He said the “objective of Baha’i communities throughout the world is helping to establish and foster vibrant and spiritually motivated neighborhoods” and he said this crisis “has not deterred that spirit.”

Hatcher offered the hope of Baha’is, in closing, that when people emerge from this crisis they “may never forget the lessons we will have learned from regarding one another as members of a unified and loving human family.”


See also the contribution of Lolita Pagarani Cain, a  Baha’i in McAllen, Texas, to a Hidalgo County judge’s call for faith representatives to lend spiritual support to residents through a Zoom conference call.


In Enid, Oklahoma, an Enid News & Eagle series titled 2020 VISION offered a detailed look at the Enid and Edmond Baha’i communities in a feature story, “Principles of unity, equality and peace emphasized in local Bahá’í community.”

The article touched on the history and teachings of the Baha’i Faith in the world before turning to the local Baha’i community. 

Nathan and Jodi Palmer were quoted about why they embraced the Faith and how the Enid community has evolved to the point it has about 50 members.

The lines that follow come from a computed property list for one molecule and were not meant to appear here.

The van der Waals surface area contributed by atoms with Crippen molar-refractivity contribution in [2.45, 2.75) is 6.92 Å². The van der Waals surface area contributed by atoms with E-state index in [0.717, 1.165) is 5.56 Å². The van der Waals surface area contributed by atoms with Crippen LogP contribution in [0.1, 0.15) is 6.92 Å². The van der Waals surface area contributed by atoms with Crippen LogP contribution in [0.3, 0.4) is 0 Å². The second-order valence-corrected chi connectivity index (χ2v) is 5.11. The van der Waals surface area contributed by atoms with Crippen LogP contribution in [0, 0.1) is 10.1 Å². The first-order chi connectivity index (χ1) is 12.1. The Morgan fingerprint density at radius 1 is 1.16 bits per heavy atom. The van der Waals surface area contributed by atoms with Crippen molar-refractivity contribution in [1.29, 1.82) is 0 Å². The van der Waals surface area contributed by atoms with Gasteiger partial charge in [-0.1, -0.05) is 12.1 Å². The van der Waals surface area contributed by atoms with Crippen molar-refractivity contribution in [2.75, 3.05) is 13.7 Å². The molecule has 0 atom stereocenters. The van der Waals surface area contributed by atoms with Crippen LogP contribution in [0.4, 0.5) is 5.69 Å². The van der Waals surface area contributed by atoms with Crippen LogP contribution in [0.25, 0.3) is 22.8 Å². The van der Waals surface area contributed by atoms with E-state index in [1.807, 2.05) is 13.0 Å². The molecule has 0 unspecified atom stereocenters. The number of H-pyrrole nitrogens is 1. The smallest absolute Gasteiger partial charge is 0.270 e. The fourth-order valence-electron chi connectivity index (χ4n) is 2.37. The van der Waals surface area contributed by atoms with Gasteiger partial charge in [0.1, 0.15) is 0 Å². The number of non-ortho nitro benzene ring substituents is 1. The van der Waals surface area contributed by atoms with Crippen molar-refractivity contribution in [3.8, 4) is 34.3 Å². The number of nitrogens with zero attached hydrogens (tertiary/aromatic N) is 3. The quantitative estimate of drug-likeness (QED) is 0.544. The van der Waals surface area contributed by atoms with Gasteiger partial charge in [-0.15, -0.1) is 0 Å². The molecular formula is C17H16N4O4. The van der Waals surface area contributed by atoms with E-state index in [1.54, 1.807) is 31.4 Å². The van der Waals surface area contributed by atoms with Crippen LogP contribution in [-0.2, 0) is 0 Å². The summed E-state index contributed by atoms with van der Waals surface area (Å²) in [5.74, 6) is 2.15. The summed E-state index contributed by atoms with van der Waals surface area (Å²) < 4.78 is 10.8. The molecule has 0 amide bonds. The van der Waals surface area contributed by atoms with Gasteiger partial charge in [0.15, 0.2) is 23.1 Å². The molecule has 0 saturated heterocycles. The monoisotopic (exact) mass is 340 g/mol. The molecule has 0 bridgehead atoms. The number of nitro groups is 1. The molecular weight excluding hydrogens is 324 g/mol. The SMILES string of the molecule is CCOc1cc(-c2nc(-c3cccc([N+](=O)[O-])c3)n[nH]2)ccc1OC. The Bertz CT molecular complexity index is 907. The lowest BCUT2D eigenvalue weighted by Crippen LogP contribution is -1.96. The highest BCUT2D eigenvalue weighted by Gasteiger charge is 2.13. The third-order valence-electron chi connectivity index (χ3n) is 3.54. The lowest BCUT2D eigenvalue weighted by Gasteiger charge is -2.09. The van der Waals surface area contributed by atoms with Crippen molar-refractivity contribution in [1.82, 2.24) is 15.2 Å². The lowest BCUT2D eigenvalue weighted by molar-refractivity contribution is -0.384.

Because Enid Baha’is often travel to Edmond for larger gatherings, Terri Angier described that community and its Baha’i Center for the article.


In San Diego, California, Allysene Watson gave his congregation, University Christian Church (Disciples of Christ), an 18-minute introduction to the Baha’i Faith and the ways the church is partnering with the Baha’i community to achieve goals of social justice.

Stories from the life of Baha’u’llah, prophet-founder of the Baha’i Faith, were integral to Watson’s presentation.


Richard Pellegrino says the support of family, friends and colleagues pulled him through the dark days of battling COVID-19.